UN Secretary-General Ban Ki-moon warned today of growing political polarisation and social inequalities and implored UN members to show greater tolerance and mutual respect to bring the world together.
In his keynote speech to the opening of the General Assembly’s annual ministerial meeting, the UN chief told leaders from the 192-member nations that “today, we are being tested”.
Ban said people everywhere are living in fear of losing their jobs, too many are caught in conflict, “and we see a new politics at work – a politics of polarisation”.
“We hear the language of hate, false divisions between ’them’ and ’us,’ those who insist on ’their way’ or ’no way,”’ he said.
In times of such polarisation and uncertainty, Ban said, “let us remember, the world still looks to the United Nations for moral and political leadership”.
The meeting follows a three-day summit to promote the achievement of UN anti-poverty goals by 2015 that ended last night. Many leaders who attended that summit remained in New York for the ministerial session, and will shift gears to other world issues from the continuing impact of the global financial crisis to terrorism and nuclear proliferation.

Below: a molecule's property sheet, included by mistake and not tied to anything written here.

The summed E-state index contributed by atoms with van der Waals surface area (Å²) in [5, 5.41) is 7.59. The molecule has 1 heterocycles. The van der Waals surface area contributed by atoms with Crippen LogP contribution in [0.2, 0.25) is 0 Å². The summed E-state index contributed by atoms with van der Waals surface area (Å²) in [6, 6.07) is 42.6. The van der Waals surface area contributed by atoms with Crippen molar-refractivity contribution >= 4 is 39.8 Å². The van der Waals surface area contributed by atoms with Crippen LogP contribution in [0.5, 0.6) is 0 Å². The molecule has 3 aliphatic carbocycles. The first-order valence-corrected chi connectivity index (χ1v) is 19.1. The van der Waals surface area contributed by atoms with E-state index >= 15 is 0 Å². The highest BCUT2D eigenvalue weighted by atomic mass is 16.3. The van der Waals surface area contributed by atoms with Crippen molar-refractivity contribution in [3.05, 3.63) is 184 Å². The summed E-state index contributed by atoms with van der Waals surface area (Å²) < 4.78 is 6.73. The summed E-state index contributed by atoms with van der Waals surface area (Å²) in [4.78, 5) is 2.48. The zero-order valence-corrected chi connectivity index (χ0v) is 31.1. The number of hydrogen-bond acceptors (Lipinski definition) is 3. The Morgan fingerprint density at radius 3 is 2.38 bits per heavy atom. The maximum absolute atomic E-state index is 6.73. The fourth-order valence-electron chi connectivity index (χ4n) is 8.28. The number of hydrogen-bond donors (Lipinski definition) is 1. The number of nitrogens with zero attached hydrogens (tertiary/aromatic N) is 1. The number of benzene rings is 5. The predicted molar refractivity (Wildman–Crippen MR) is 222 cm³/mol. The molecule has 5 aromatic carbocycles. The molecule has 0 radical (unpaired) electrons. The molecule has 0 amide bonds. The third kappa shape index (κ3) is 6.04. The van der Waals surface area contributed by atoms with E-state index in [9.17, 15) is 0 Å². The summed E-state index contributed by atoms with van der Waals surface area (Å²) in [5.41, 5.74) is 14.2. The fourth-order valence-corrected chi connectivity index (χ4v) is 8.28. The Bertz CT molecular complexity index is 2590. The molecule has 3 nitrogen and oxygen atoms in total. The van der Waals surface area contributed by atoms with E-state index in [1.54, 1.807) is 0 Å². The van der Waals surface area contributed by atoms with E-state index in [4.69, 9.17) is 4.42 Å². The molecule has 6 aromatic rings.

Today’s session heard from President Barack Obama this morning. Iranian President Mahmoud Ahmadinejad speaks later today as key nations try to bring Iran to the negotiating table over it’s nuclear programme.
Ban urged Iran “to engage constructively with the international community and comply fully with Security Council resolutions” calling for Tehran to suspend uranium enrichment and return to talks.
The secretary-general also touched on many other global issues – urging North Korea to return to six-party talks on its nuclear programme, calling on Israel and the Palestinians not to take any action that would hold back progress on peace talks, urging progress on nuclear disarmament where “we see new momentum,” and declaring again the climate change remains the world’s “defining challenge.”